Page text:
248 F2d 809 Drolet v. J Gavin

248 F.2d 809

Sylvio J. DROLET, Petitioner, Appellant,
v.
John J. GAVIN, Principal Officer, Massachusetts Correctional Institution, Respondent, Appellee.

No. 5254.

United States Court of Appeals First Circuit.

October 25, 1957.

Sylvio J. Drolet, pro se.

Fred L. True, Jr., Asst. Atty. Gen., George Fingold, Atty. Gen., on the brief, for appellee.

Before MAGRUDER, Chief Judge, and WOODBURY and HARTIGAN, Circuit Judges.

PER CURIAM.

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1

This is an appeal from an order dismissing a petition for writ of habeas corpus and denying the writ. Since petitioner was a state prisoner, it was necessary for him to obtain a certificate of probable cause in order to perfect an appeal to this court. 28 U.S.C. § 2253. The district court so certified.

2

As to the factual basis for the application, all we have before us are the allegations contained in the petition.

3

It appears that petitioner-appellant was indicted in the Superior Court for the County of Bristol, Mass., in June, 1952, on a charge of being an accessory before the fact to an armed robbery. He secured and paid for the services of a lawyer, and pleaded not guilty. Trial before a jury began on Wednesday, June 24, 1953, and the taking of evidence was completed late on the afternoon of Friday, June 26, 1953. Appellant's chosen counsel then made his arguments to the jury, immediately after which the lawyer left the courtroom without any advance warning or advice to his client — thereby leaving "the petitioner sitting in the docket [dock] with none or naught to represent, defend or save the petitioner's every defense that the law of the land permits and guarantees a defendant during the prosecutor's arguments, the charge to the jury, the returning of the verdict and the sentencing. He left the petitioner sitting there with only six grades of grammar school education — and in complete ignorance of his rights under such circumstances and the procedures involved in a `trial by jury'."

4

Notwithstanding the absence of appellant's counsel, the trial proceedings continued without interruption. Arguments were made by counsel for petitioner's co-defendant and by the prosecutor. After this the jury was dismissed for the night, and on the next morning the judge made his charge to the jury, appellant's counsel not having returned. The jury returned a verdict of guilty and the trial judge immediately imposed a prison sentence, still in the absence of appellant's counsel.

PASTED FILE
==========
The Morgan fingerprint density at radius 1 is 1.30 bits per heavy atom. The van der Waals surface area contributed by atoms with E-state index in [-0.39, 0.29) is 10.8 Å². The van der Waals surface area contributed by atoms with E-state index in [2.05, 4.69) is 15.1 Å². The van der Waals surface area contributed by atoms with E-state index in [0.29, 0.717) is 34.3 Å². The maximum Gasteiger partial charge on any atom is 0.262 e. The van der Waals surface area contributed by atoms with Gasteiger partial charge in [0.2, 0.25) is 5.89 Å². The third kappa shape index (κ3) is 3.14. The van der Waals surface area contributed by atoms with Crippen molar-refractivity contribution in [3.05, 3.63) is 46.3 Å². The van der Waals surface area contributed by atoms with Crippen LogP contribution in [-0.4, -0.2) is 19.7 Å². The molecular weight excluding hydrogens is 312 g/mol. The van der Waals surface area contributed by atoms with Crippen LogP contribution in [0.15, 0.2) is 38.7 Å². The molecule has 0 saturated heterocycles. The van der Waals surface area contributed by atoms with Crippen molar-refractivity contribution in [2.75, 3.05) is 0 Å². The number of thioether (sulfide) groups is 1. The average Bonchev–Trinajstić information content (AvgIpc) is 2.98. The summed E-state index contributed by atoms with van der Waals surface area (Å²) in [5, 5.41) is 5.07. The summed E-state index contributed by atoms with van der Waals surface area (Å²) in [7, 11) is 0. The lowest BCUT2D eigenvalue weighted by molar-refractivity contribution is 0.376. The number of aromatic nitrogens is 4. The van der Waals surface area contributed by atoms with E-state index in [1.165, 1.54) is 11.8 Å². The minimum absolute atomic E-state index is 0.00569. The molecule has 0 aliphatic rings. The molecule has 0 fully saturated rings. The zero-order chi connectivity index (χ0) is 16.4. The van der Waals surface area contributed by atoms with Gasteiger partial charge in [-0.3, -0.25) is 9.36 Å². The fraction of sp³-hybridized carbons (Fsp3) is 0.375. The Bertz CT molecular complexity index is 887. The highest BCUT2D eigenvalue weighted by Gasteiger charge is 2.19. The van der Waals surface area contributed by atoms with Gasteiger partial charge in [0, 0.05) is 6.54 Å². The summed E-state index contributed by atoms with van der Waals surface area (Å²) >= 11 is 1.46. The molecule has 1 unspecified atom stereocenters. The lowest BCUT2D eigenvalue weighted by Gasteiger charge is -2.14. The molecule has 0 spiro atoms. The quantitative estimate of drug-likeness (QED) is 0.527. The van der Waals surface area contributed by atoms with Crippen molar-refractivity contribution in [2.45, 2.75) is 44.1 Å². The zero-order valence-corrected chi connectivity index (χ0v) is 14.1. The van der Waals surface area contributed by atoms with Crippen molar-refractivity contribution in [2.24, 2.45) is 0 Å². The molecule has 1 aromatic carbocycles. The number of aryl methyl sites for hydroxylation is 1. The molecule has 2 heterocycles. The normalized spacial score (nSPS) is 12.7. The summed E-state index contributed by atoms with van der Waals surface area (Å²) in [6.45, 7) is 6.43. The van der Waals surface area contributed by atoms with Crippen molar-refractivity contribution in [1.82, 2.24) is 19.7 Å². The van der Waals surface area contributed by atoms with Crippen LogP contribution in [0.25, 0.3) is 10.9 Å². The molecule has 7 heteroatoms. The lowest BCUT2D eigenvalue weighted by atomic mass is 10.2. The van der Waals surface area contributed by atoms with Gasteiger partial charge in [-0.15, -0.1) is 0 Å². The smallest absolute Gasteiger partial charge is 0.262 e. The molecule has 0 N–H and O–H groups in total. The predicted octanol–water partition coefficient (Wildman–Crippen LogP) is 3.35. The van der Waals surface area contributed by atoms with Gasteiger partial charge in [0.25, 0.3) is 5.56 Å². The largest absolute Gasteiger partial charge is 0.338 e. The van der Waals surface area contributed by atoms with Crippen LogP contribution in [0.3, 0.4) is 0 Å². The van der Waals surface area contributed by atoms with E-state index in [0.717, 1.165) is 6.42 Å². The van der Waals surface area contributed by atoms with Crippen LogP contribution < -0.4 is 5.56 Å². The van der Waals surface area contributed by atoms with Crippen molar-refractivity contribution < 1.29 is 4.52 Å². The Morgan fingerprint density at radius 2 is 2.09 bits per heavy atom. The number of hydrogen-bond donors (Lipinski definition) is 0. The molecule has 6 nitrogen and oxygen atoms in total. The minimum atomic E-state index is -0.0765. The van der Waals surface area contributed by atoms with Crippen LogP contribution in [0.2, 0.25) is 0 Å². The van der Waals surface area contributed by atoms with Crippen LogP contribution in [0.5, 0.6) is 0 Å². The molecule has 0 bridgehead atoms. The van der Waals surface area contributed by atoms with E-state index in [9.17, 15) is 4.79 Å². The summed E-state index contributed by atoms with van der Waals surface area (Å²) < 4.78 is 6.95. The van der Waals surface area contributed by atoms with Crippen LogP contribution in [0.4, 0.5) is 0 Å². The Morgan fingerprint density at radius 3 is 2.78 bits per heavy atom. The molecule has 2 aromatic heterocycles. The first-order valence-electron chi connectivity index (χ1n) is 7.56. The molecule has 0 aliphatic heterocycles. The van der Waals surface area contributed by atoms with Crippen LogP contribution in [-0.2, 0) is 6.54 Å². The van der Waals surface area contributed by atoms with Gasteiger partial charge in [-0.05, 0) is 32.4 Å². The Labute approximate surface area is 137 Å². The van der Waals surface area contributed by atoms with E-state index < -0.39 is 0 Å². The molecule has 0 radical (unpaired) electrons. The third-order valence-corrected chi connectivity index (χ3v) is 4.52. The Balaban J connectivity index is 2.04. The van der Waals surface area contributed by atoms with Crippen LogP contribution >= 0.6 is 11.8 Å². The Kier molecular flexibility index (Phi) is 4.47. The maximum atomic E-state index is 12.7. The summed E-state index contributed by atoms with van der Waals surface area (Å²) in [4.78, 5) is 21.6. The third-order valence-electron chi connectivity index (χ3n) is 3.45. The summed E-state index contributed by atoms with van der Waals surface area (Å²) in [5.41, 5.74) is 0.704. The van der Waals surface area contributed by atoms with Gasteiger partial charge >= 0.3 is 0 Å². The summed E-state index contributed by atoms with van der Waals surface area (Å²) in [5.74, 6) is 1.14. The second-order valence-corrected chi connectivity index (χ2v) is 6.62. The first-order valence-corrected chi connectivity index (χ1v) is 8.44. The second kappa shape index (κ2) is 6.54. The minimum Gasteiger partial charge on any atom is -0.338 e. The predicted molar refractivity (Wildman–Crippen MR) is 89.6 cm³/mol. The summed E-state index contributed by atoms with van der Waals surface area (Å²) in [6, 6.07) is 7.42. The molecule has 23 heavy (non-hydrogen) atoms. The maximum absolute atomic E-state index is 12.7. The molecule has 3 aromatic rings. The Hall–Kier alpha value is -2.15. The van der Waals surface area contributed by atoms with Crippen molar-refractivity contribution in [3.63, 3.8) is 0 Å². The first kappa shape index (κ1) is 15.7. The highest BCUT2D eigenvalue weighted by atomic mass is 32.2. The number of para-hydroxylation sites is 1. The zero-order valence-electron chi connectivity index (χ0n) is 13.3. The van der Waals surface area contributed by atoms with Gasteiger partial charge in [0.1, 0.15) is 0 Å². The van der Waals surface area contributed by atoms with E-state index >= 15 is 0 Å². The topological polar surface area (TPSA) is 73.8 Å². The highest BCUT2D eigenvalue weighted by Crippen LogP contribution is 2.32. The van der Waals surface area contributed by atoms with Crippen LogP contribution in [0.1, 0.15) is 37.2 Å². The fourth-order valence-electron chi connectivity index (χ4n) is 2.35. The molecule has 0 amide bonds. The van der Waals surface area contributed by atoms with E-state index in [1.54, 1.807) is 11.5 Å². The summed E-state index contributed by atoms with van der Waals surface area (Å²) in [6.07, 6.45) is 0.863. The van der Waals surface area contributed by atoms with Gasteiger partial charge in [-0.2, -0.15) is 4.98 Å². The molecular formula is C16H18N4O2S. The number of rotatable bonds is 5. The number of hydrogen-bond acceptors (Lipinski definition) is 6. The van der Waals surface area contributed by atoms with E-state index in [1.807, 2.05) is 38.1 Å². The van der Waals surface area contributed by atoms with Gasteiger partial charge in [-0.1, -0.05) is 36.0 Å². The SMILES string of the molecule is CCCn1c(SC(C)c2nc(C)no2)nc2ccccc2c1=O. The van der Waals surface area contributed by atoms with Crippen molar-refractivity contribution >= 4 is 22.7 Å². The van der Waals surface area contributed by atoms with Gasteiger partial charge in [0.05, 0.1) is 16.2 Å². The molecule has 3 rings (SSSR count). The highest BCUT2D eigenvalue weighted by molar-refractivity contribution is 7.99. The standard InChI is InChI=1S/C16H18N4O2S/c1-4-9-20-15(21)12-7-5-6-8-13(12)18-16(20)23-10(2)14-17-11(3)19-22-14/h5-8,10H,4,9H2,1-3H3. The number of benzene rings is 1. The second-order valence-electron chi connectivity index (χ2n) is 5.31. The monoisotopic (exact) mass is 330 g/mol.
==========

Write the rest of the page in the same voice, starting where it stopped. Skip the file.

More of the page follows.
5

It further appears from the petition that in November, 1955, the prisoner filed before a single justice of the Supreme Judicial Court, Suffolk County, Mass., a petition for a writ of error to review the legality of the judgment of conviction specifically on the ground that it had been obtained in violation of the prisoner's right to due process of law under the Fourteenth Amendment. This was a proper, available procedure for presenting such federal question to the state court for decision. See Allen v. Commonwealth, 1949, 324 Mass. 558, 87 N.E. 2d 192. The single justice denied Drolet's petition for writ of error, and entered an order affirming the judgment of conviction in the Superior Court. The case went before the full bench upon exceptions; and in Drolet v. Commonwealth, Mass., 1957, 140 N.E.2d 165, 166, the Supreme Judicial Court, in an opinion by Chief Justice Wilkins, overruled the exceptions, upon concluding that Drolet had not been deprived by the Commonwealth of any constitutional rights. Incidentally the court stated: "The judge was justified in assuming that the attorney was not present by prearrangement with the defendant. The defendant was a mature man and not entirely unfamiliar with court procedure and if, as he alleged before the single justice, he was surprised by the absence of counsel he could have readily brought the matter to the attention of the judge."